next part of the lesson. You paired the students rather than allowing them to pick their buddies so
enable you the chance to manipulate the learning environment to assist student learning. You
ensured that you supported all the groups in this section of the lesson and also used this time to
assess their current progress against the assessment tool you provided me with. During the review
time at the end of the lesson you continued that assessment task by specifically selecting those
students you had not been able to assess before ending the exploration part of the lesson. An
effective strategy to ensure you had collected assessment data on all the students.
Managing student wellbeing and behaviour (demonstrated fair and consistent practices,
applied common sense, used prompt corrective feedback, noticed appropriate/inappropriate
behaviours, remained calm, provided clear behavioural expectations, showed empathy etc.) Again
I observed the students responding quickly and promptly when you spoke to them reflecting the
rapport you have developed. I also observed you using a look rather that speaking to a student,
again this is another effective strategy you are developing to manage student behaviour. You also
redirected student focus through reminding them you could stop the preferred activity for
something less appealing- another different strategy to ensure students are managing their
behaviour. The side conversations and banter between students was frustrating you and in future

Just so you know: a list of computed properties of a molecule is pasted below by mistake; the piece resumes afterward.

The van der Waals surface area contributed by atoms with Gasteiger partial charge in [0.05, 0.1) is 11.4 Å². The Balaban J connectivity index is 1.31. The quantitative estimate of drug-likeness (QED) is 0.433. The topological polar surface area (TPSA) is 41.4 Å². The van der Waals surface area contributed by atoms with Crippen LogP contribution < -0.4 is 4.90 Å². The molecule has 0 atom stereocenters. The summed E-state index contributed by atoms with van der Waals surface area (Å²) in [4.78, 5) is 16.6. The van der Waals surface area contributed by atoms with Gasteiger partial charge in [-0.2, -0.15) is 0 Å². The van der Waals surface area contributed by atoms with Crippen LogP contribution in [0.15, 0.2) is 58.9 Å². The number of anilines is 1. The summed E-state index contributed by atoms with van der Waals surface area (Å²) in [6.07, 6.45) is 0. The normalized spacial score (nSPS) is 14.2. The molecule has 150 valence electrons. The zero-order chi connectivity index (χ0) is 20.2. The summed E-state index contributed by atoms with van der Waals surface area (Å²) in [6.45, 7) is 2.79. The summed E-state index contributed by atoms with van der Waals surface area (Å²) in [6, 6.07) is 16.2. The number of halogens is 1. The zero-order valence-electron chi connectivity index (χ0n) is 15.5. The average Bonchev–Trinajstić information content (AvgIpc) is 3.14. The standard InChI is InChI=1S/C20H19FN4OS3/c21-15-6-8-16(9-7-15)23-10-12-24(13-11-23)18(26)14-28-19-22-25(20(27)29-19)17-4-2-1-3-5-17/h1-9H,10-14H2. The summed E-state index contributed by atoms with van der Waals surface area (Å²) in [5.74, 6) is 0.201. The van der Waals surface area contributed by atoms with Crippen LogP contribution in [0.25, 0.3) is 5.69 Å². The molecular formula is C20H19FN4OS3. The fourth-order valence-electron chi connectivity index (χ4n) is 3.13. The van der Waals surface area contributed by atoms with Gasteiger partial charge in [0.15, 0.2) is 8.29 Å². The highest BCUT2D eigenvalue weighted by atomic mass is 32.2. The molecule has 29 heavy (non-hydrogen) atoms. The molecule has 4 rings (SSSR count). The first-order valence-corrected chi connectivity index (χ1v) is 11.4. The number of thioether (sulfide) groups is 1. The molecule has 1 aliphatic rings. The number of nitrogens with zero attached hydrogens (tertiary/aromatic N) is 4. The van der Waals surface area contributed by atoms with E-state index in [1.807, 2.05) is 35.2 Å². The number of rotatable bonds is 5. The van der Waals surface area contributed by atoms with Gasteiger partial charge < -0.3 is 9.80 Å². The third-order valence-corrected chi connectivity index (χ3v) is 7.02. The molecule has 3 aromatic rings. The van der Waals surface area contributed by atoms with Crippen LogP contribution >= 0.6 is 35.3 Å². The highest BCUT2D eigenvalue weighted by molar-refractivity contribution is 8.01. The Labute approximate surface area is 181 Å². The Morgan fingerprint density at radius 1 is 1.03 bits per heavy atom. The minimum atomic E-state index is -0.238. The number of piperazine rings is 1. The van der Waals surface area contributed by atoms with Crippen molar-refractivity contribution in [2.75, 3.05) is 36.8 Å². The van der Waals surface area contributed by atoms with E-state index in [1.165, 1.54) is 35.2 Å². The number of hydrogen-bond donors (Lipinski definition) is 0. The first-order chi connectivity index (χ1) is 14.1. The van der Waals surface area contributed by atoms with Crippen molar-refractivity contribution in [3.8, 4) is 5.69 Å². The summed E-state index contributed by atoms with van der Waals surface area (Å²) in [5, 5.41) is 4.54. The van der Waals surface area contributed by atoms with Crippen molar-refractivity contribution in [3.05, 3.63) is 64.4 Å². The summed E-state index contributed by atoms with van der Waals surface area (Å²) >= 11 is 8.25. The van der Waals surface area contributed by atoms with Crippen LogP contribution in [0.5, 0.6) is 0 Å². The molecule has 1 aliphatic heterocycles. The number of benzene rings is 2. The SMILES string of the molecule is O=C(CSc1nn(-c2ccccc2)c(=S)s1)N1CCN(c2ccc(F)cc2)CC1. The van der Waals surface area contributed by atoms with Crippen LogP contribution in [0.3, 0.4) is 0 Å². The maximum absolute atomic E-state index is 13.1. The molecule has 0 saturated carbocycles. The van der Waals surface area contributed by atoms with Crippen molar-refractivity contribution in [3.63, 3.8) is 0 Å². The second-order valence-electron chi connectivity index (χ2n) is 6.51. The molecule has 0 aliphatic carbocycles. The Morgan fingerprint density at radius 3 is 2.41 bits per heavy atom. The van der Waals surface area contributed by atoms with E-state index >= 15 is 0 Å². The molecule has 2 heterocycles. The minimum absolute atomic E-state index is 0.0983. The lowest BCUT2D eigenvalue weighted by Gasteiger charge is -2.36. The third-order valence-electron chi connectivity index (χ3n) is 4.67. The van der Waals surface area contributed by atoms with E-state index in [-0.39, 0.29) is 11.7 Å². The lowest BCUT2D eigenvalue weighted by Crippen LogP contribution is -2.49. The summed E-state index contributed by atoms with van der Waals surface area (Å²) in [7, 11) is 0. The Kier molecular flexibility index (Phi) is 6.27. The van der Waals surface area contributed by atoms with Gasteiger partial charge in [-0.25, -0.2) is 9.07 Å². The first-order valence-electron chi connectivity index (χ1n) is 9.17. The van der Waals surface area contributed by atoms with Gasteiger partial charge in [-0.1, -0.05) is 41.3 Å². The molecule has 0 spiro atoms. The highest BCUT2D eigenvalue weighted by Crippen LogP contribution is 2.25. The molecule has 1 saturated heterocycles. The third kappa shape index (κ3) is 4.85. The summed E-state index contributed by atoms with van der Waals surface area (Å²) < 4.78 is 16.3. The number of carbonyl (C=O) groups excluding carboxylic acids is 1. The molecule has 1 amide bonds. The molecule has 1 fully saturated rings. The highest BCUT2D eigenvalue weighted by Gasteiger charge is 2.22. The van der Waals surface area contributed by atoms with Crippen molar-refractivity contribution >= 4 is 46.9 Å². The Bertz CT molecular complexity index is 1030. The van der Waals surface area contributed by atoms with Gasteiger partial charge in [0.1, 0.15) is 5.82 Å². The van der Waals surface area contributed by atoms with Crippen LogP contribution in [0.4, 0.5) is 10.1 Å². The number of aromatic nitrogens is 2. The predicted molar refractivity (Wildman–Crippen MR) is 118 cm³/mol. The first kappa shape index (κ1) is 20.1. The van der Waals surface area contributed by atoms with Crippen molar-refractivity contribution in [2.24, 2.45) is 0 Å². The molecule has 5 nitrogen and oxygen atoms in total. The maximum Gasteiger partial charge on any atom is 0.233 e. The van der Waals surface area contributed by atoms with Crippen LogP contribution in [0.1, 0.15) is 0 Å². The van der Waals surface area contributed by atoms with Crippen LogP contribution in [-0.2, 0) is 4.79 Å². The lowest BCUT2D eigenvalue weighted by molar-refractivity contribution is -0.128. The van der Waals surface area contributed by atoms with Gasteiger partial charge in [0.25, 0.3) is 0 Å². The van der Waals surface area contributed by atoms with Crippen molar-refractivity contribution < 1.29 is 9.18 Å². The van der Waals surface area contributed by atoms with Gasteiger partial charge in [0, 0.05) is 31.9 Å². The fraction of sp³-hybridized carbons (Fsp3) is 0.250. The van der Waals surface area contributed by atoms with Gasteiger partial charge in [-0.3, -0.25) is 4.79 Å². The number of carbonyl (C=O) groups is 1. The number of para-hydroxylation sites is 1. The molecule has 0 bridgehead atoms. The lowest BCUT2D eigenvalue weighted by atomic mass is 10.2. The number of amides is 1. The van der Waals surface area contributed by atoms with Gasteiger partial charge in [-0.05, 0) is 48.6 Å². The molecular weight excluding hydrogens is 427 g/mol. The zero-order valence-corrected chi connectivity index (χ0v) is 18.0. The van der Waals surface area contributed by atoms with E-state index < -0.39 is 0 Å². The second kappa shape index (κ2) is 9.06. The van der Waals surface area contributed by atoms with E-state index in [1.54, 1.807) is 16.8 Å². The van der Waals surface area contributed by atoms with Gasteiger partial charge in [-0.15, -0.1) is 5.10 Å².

consider using specific question strategies such as “ Put up your hand when you can answer…..,,
or name a specific student to answer the question, or “When you know the answer put up your
hand”. Also consider acknowledging those who are participating appropriately – we all like to be
acknowledge for doing the right thing! You outlined clear expectations for the learning in pairs and
also discussed about how they couldn't always work with their buddies, reinforcing this was a
learning activity not just time for fun.
General Comments and focus for next lesson: Teaching is a trial and error experience with the
teacher reflecting on a lesson in regard to what parts of the lesson went as planned, what parts
didn’t, then working out why and how to avoid this happening in future lessons. It’s also about if
the students achieved the desired learning outcomes and where to from that point. When we
debriefed after your lesson I could sense you weren’t happy and when I asked you directly about
your feelings on this lesson you stated that it wasn't an effective lesson due to the student’s being
restless/unsettled. There was a fun, laughing atmosphere in the classroom and I observed the
students actively engaged in their learning. They were restless and we discussed some strategies
you could implement to break that or channel the restlessness constructively. You could develop
some little active spots that you can implement such as sending them out of the room for a quick
sprint across the yard, jumping on the spot to give them a chance to refocus. Teachstarter.com
have some really good suggestions under sensory and movement break ideas, which might be
worth a look. It was a good lesson, well thought out, prepared and delivered with patience and
persistence. I have enjoyed visiting during your teaching block and wish you well in your future
teaching career.
Feedback given by: Barbara Harris Date: 28/ 5/2018